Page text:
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on 5 July 2007
Following the exceptional but under-appreciated "Together We're Heavy" The Spree return in darker mode (both visually and musically. All the ingredients of their previous work are still there (huge sound, symphonic embellishments and abstract lyrical meanderings brought home by Tim and the choir) but the mix is different. A heavier, rockier sound is present. The drums are to the fore and the symphonic elements are subdued in the mix. The war in Iraq casts a shadow over the work and Tim gives one of the all-time great vocal deliveries in "Overblow your nest", the frustration of mortality sears through his voice, leaving the hairs standing up on the back of your neck. Hope still shines through though, as you would, well, hope from a Polyphonic album. It's kind of more of the same but with a different palette. Watching the video of the process of making the record was fascinating and showed the cracks in the fragile armour. Another grand, bold record but a little harder to swallow than the the sunshine and light of yore. It grows with every listen though.
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on 29 July 2007
I pre-ordered this album from the states after the fantastic service I received with the "Together We're Heavy" ensure your reservation pre-order, and the offer of a double vinyl, CD/DVD and other "bits" for £30 was too much to refuse. As soon as I got home from uni and saw the box marked "US Customs approved" sitting waiting for me I tore into it. I watched the DVD before listening to the album all the way through. I was already worried by the band's new military style uniform, and the fact that on the DVD Tim says this album is heavier and more how he saw the band going, but on listening to the album I relaxed. Although not as good (in my opinion) as its predecessor "Together We're Heavy" this album did not leave my computer or MP3 player for a week after I got it. It's another album which plays best with each track back to back, and the unique touch of having 23 members singing or playing their various instruments consecutively stamps it with The Polyphonic Spree marque. The new pianist (Mike Garson, long time David Bowie pianist) lends an expert touch, and can be seen on the DVD to save one track that Tim DeLaughter was losing faith in during a jamming session. In short buy this album, but if you want to save your money wait until August when it will be released in the UK
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on 6 July 2007
The Polyphonic Spree's 2002 debut coincided with a period of new respect for over-sized band line-ups, from Broken Social Scene through Arcade Fire and Architecture in Helsinki. Since then, the Spree have made two wonderfully euphoric albums and have become an amazing live experience. What they have lacked, though, is any sort of substance.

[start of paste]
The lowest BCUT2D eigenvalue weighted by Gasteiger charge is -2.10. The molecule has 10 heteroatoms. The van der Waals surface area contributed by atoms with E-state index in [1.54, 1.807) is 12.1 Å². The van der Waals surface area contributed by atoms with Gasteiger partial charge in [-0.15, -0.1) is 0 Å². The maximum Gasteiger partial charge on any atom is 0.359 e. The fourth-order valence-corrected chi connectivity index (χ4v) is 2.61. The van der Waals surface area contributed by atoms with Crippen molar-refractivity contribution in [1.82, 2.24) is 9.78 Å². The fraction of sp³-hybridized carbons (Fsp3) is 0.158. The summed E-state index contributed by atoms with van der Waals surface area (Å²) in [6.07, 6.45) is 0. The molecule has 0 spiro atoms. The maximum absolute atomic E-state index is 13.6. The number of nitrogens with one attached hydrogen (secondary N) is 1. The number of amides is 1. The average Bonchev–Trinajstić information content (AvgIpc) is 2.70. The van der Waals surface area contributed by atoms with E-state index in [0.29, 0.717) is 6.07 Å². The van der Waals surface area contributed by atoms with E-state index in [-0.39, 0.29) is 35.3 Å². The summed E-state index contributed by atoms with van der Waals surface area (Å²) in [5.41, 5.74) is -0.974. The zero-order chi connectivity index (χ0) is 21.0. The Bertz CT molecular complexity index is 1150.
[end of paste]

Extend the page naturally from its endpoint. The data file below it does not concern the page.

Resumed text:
Until now.

To revitalise their pursuit of joy-mongering, Tim DeLaughter and wife/co-leader Julie Doyle have pared their joyous horde down from 28 members to 24, switched the band uniform from robes to black combat garb, and made a return to the more compact pop songs of the debut album. The songs on The Fragile Army are rock songs embellished with horns and choir. On the previous albums the horns and choir were the songs.

The title track is an anti-Bush Bohemian Rhapsody, while Section 29 [Light To Follow], which establishes the record's over-arching subject - "love in a mixed-up time" - explores new sounds for the group, from electronic beats to an Air-like bass groove, achieving a spacey ambiance.

Section 31 [Overblow Your Nest] is one of DeLaughter's more emotionally sophisticated songs and also an existential assertion of self, "I want this world to know that I'm alive," he cries on the surging chorus. It's an individualistic mantra that's at odds with Spree's egoless concept - many voices joining as one to accomplish any goal, overturn any war monger. More familiar are his Wayne Coyne-esque claims of "together we're all right" on Section 25 [Younger Yesterday] and "when we're both together, I know that we'll be just fine" on Section 26 [We Crawl].

While the emergent first single Section 22 [Running Away] is thrilling, it's Section 30 [Watch Us Explode (Justify)] that is the most comprehensive demonstration of what the Spree can do, with its trilling flutes, imperial horns, bombastic strings and fleet-fingered guitar fills.

The Fragile Army is an all-out orchestral and choral assault of optimism, and while it be the stop-start riff of Section 23 [Get Up And Go] or the clip-clop of 20-plus pairs of feet marching in time on Section 25 [Younger Yesterday] that gets you, rest assured you will succumb to this merry maelstrom that's triumphant from end-to-end.
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on 23 July 2007
I wasn't sure at first what to make of this third album. There were a few tracks I loved immediately - just what you'd expect - but the remainder of the album failed to impress. However, after a few listens I began to appreciate the whole album. It's a little more dark than the previous two which probably caught me off guard and may catch you too, but don't worry, listen again tomorrow and you'll love it. The Spree are definitely on form!